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Blood Transfus. 2010 October; 8(4): 267–270.
PMCID: PMC2957492

Imbalance in A2 and A2B phenotype frequency of ABO group in South India



The heterogeneity of A and B alleles results in weak variants of these antigens. Subgroups of A differ from each other quantitatively and qualitatively. The expected frequencies of A1 and A2 subtypes will be in Hardy-Weinberg equilibrium for the Mendelian inheritance of the allelic A1 and A2 genes. The frequency of A subgroups in the population from south India is not known. The aim of our study was to study the frequency of A subtypes and the prevalence of anti-A1 antibody among this population.


Over a period of 3 years, patients’ blood group was typed using a standard tube technique. Anti-A1 lectin studies were done for all patients with groups A and AB. Based on serological reactivity the samples were classified into A1/A1B, A2/A2B and weak A subgroups. The prevalence of A subgroups was determined. The significance of differences in proportions was analysed using the chi-square test.


A total of 40,113 patients’ samples were typed for ABO, Rh group and A subgroups in our blood bank attached to a tertiary care hospital. Among 10,325 group A samples, 98.14% classified as A1, 1.07% as A2, and 0.01% as weak A; the remaining group A samples were from neonates and reacted poorly with anti A1-lectin. The majority of AB samples (n=2,667) were of A1B type (89.28%). However, the proportion of A2B (8.99%) among AB samples was significantly higher than that of A2 in group A samples (p < 0.0001). The prevalence of anti-A1 antibodies among A2 and A2B samples was 1.8% and 3.75%, respectively, and none of them showed reactivity at 37°C.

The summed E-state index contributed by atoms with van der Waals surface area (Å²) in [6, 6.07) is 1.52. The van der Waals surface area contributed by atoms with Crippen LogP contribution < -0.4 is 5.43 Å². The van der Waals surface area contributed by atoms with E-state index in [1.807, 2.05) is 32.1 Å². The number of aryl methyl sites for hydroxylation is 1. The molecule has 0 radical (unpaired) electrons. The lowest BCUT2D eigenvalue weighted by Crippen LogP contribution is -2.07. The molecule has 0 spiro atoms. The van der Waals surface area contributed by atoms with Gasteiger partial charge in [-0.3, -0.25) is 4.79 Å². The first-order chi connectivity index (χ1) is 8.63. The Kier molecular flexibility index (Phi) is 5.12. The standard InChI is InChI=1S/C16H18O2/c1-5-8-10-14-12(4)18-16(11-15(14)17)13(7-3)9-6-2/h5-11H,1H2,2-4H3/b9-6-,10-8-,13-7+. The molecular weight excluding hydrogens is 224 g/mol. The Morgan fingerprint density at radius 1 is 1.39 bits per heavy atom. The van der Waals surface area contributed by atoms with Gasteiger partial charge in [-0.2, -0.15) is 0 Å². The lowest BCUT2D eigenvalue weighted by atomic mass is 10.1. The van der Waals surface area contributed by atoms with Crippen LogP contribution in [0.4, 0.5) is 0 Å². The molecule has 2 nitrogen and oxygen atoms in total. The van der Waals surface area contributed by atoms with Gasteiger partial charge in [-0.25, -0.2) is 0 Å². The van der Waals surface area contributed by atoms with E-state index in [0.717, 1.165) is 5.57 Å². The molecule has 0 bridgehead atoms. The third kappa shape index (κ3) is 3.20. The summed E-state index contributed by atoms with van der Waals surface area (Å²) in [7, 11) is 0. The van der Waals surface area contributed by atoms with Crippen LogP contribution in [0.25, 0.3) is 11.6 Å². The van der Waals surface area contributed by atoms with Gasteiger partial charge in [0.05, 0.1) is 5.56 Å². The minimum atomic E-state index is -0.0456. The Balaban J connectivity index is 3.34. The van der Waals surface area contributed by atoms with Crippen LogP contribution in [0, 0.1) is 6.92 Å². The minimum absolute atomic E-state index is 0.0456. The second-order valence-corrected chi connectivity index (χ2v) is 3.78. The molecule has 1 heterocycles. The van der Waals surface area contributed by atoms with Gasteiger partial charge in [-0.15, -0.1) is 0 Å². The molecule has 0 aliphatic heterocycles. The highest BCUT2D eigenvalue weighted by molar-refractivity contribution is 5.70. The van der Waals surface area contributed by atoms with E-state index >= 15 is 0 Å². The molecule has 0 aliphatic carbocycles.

The results of our study show a significantly higher proportion of A2B subtypes than A2 subgroups. A similar imbalance is seen in blacks and Japanese. The incidence of anti-A1 antibodies is also higher among A2B patients.

Keywords: subgroups, anti-A1 lectin, A2, A2B


Polymorphisms in the genes coding for the ABO blood group system may lead to diminished amounts of A or B antigens on red blood cells giving rise to subgroups in the system. The occurrence of weak variants due to heterogeneity of the A and B alleles poses a challenge for immunohaematology practice. A1 and A2 are the major subgroups of blood group A and they differ from each other both qualitatively and quantitatively. Subgroups of A can result in discrepancy in ABO blood typing. Red cells from people with A1 and A2 subgroups both react strongly with monoclonal anti-A reagents in direct agglutination tests. The distinction between these two subgroups is, therefore, made depending on the cells’ reactivity with the lectin from Dolichos biflorus seeds. The D. biflorus lectin reacts specifically with cells of the A1 subgroup, and will thus agglutinate A1 but not A2 red cells. Anti-A1 antibody appears as an atypical cold agglutinin in the sera of A2 or A2B individuals who lack the corresponding antigen. Weak subgroups of A can be defined as those of group A subjects whose erythrocytes give weaker reactions or are non-reactive serologically with anti-A antisera than do those of subjects with A2 red blood cells1. In the majority of cases, subgroups of A result from the expression of an alternate weak allele present at the ABO loci2. The prevalence of A subgroups varies from place to place and with race. The observed frequencies of A1 and A2 subtypes are generally compatible with the Hardy-Weinberg equilibrium for the Mendelian inheritance of the allelic A1 and A2 genes. However, in some populations, such as blacks and the Japanese, the frequency of the A2B phenotype is significantly higher than the expected frequency based on the frequency of the A2 phenotype3,4.

The prevalence of A subgroups in South India is not known. We, therefore, determined A subgroups in a large number of patients from this region. We report on the prevalence of A2 and A2B groups and the anti-A1 antibody. During the study we noted that the red cells from neonates react poorly with anti-A1 lectin.